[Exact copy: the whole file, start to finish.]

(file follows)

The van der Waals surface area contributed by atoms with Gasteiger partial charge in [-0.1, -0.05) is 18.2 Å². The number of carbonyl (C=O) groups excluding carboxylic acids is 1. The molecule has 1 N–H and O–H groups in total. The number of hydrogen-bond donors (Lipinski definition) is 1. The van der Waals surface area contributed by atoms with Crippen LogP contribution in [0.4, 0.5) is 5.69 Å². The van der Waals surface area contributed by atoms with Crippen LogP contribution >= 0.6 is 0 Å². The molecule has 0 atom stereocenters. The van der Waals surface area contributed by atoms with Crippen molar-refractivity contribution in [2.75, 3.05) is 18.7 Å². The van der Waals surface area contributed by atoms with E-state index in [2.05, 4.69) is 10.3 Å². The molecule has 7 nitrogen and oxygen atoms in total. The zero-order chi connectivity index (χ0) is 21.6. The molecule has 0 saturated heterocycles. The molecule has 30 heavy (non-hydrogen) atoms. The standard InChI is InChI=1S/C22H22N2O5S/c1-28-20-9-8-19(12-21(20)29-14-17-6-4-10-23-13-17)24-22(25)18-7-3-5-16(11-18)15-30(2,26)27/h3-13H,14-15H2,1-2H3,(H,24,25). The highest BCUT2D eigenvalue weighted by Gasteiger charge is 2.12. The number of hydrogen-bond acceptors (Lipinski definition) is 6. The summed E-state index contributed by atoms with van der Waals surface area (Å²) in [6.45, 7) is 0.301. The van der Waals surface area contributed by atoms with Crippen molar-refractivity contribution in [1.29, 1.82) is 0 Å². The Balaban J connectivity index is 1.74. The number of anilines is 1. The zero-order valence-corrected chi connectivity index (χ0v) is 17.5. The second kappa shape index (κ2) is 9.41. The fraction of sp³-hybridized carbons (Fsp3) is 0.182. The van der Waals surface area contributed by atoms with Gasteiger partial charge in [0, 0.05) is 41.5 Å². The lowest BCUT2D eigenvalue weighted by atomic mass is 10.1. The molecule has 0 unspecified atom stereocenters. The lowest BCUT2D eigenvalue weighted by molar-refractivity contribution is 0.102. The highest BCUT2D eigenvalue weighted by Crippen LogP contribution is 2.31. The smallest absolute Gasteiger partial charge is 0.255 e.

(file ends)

The van der Waals surface area contributed by atoms with Gasteiger partial charge in [-0.1, -0.05) is 18.2 Å². The number of carbonyl (C=O) groups excluding carboxylic acids is 1. The molecule has 1 N–H and O–H groups in total. The number of hydrogen-bond donors (Lipinski definition) is 1. The van der Waals surface area contributed by atoms with Crippen LogP contribution in [0.4, 0.5) is 5.69 Å². The van der Waals surface area contributed by atoms with Crippen LogP contribution >= 0.6 is 0 Å². The molecule has 0 atom stereocenters. The van der Waals surface area contributed by atoms with Crippen molar-refractivity contribution in [2.75, 3.05) is 18.7 Å². The van der Waals surface area contributed by atoms with E-state index in [2.05, 4.69) is 10.3 Å². The molecule has 7 nitrogen and oxygen atoms in total. The zero-order chi connectivity index (χ0) is 21.6. The molecule has 0 saturated heterocycles. The molecule has 30 heavy (non-hydrogen) atoms. The standard InChI is InChI=1S/C22H22N2O5S/c1-28-20-9-8-19(12-21(20)29-14-17-6-4-10-23-13-17)24-22(25)18-7-3-5-16(11-18)15-30(2,26)27/h3-13H,14-15H2,1-2H3,(H,24,25). The highest BCUT2D eigenvalue weighted by Gasteiger charge is 2.12. The number of hydrogen-bond acceptors (Lipinski definition) is 6. The summed E-state index contributed by atoms with van der Waals surface area (Å²) in [6.45, 7) is 0.301. The van der Waals surface area contributed by atoms with Crippen molar-refractivity contribution in [1.29, 1.82) is 0 Å². The Balaban J connectivity index is 1.74. The number of anilines is 1. The zero-order valence-corrected chi connectivity index (χ0v) is 17.5. The second kappa shape index (κ2) is 9.41. The fraction of sp³-hybridized carbons (Fsp3) is 0.182. The van der Waals surface area contributed by atoms with Gasteiger partial charge in [0, 0.05) is 41.5 Å². The lowest BCUT2D eigenvalue weighted by atomic mass is 10.1. The molecule has 0 unspecified atom stereocenters. The lowest BCUT2D eigenvalue weighted by molar-refractivity contribution is 0.102. The highest BCUT2D eigenvalue weighted by Crippen LogP contribution is 2.31. The smallest absolute Gasteiger partial charge is 0.255 e.